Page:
Analyses and acquisition of shares are often more successful in hindsight as this short clip from my 1989 interview with Bill Gates indicates:
Looking back, I realize that many of Norway’s most talented ICT personalities started their careers in Mycron. Just to mention a few I remember working with: Vigleik Eide, Monica Nøkleby and Ivar Andersen. Stein Bergsmark has been active in the clima debate and Gro Jørgensen cofounded Tiki Data for the school market and started CyberBook – a company that provides online learning resources.
In the Navy
In the summer, I was called to do my military service in the Norwegian Navy. It started with three weeks boot camp at Madla in Stavanger. Fortunately, I was soon transferred to SMK (Sjømilitære korps) – the Navy’s vocational boarding school in Horten. There, I spent one of my best years as a quartermaster and teacher along with my university classmates Olav Stokke, Bjørn Hopland, Christopher Lund and John Harald Bergheim. Brynjulf Freberg was a frequent visitor at the old military villa we shared at Karljohansvern. As quartermasters we had privileged access to house cleaning maids, windsurf boards and sailing boats. But we worked bloody hard as teachers and duty officers.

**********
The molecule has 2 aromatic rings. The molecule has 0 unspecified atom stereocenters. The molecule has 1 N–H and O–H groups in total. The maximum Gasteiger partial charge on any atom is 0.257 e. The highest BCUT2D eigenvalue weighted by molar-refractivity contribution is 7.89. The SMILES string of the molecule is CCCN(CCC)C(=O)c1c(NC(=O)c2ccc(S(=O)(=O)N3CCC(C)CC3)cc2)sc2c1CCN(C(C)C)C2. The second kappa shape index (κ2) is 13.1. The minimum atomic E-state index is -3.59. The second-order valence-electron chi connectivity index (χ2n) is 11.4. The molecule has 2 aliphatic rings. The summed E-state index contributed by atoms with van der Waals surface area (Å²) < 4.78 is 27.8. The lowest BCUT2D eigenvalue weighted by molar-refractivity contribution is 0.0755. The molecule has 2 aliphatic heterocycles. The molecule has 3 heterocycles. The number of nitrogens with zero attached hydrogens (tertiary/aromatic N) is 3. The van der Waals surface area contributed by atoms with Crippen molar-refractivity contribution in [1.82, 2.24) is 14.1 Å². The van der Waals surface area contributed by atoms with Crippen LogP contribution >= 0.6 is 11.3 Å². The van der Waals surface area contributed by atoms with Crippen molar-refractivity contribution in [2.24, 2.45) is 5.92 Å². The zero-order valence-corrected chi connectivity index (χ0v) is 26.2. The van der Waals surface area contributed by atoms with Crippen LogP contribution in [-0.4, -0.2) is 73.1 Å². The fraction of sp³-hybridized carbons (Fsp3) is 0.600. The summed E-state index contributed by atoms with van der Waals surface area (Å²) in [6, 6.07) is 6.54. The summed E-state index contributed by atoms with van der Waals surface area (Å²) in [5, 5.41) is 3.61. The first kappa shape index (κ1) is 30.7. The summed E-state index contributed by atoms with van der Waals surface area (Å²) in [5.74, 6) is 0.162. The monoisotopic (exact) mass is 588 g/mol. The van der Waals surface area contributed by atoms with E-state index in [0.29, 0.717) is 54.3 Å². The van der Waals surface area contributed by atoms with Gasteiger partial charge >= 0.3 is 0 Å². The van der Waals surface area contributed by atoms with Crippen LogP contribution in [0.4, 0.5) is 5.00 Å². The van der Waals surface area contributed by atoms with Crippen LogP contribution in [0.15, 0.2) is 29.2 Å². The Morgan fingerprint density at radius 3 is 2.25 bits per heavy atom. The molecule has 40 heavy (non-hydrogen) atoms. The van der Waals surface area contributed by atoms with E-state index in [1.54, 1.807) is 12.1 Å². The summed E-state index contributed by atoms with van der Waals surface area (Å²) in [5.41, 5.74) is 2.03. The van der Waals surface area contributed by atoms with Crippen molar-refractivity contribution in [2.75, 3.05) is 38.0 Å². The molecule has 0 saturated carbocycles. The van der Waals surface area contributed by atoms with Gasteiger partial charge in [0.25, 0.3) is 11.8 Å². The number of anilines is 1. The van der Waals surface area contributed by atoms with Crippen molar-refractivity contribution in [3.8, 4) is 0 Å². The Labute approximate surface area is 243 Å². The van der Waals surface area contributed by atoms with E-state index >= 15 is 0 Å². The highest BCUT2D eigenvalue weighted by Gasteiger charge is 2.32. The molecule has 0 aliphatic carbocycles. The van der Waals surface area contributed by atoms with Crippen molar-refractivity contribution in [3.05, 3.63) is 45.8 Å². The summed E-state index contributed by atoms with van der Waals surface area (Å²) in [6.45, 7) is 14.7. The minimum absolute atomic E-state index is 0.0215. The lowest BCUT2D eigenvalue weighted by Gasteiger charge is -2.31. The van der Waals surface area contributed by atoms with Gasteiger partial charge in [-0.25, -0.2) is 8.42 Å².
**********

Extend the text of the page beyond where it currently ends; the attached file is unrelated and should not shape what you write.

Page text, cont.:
As duty officers during weekends, we were responsible for the nearly 200 students at the military boarding school. This was especially tough when they returned from the local discos and pubs. Often hard to wake them up the morning after they received their monthly payment. But we learned that they respected and cared about us – because we cared about them.